Oils recommended for your vehicle can be identified by looking for the starburst symbol. This symbol indicates the oil has been certified by the American Petroleum Institute (API). Do not use any oil wich does not carry this starburst symbol. If you change your own oil, be sure you use oil that has the starburst symbol on the front of the container. If you have your oil changed for you, be sure the oil put into your engine is API certified for gasoline engines. You should also use the proper viscosity oil for your vehicle, as shown in the following chart. (Charts says 5w30 (preferred over all) for 100F and down 10w30 for 0F and up Do not use SAE 20w50 or any other grade oil that is not recommended) AS in the chart shown previously, SAE 5w30 is best for your vehicle. However, you can use SAE 10w30 if it's going to be 0F or above. These numbers on an oil container show it's viscosity, or thickness. Do not use other visocity oils, such as SAE 20w50. NOTICE: Use only engine oil with the API Certified for Gasoline Engines Starburst Symbol. Failure to use the recommended oil can result in engine damage not covered by your warranty. GM Goodwrench oil meets all the requirements for you vehicle. If you are in an area where the temperature falls below -20F, consider using either an SAE 5w30 synthetic oil, or an SAE 0w30 oil. Both will provide easier cold starting and better protection for your engine at extremely low temperatures. Engine Oil Additives: Don't add anything to your oil. The recommened oils with the starburst symbol are all you will need for good performance and engine protection. When to change your engine oil: Your vehicle has a computer that lets you know wheno to change your engine oil. This is not based on mileage, but on engine revolutions and engine operating temperature. When the computer has calculated that the oil needs changing, the GM Oil Life system will indicate that a change is necessary. The mileage between oil and filter changes will vary depening on how you drive your vehicle -- usually between 3000 and 10,000 miles since your last oil and filter change. Under severe conditions, the system may come on before 3000 miles. Never drive you vehicle more than 10,000 miles or 12 months 9which ever occurs first) without an oil change. The system won't detect dust in the oil So, if you drive in a dusty area, be sure to change your oil and filter every 3000 miles or sooner. Remember to reset the Change Engine Oil whenever the oil is changed. This is from pages 6-16 and 6-17 of the manul for a 2001 Gmc Yukon. Mine is the Xl (= a suburban) with a 4.8 and all the options except sun roof and cassette. I have received several notices in the mail for our other GMs from the corporation about using syn oil in the winter. They say it is a good idea, so does the manual. I already do in every thing. One guy I know says his 01 or 02 GMC truck with 4.8 owners manual warns not to use syn oil. I think he probably mis-read the part about "DO" use syn oil. Plus they have been sending out those notices promoting it. He is one of those Quaker state 4x4 brand ever 3000 nothing else works guys. But I will ask to see where it says no syn next time I see him. Back to the warranty issue Pablo does this mean (unless there is some other hidden warranty contract that oil type and change interval is up to me unless they can prove that is what wrecked the vehicle or parts? If so what good are any of the oil certs except for more knowledgeable people to judge oil by? I also own 2 Harleys and they are the master of implying warranty obligation.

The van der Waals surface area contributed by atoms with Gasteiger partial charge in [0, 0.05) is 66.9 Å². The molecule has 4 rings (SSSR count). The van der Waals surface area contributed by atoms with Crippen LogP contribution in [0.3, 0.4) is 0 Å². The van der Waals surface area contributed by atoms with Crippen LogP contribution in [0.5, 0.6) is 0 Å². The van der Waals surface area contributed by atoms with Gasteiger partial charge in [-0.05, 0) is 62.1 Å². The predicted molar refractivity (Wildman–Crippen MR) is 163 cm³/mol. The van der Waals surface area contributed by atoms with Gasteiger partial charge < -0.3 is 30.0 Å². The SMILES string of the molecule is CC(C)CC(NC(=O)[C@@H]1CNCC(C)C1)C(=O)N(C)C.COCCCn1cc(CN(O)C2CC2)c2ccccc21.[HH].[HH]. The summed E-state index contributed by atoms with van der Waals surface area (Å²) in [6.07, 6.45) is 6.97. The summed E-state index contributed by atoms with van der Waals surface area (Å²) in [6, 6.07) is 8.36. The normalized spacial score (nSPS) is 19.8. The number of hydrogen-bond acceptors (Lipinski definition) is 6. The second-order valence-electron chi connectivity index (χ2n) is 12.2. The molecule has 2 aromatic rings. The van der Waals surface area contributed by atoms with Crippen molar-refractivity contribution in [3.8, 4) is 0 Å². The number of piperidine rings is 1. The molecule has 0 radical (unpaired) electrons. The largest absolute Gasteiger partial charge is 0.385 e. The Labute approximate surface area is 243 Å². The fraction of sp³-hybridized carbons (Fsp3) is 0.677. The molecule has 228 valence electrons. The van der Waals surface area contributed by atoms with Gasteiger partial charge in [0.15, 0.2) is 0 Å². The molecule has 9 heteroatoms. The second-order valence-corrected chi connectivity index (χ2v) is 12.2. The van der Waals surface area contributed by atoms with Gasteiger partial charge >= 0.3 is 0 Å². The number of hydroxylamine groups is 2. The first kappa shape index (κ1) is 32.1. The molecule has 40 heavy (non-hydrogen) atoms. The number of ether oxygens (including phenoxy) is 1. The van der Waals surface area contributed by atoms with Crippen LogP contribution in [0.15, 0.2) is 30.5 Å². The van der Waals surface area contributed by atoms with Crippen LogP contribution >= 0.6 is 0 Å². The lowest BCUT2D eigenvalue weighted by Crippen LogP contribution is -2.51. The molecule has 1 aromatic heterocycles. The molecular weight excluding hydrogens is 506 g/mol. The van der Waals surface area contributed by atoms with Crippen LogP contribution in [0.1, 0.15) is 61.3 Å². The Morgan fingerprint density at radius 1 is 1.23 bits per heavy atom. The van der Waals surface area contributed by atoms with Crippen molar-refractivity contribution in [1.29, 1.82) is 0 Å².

Messages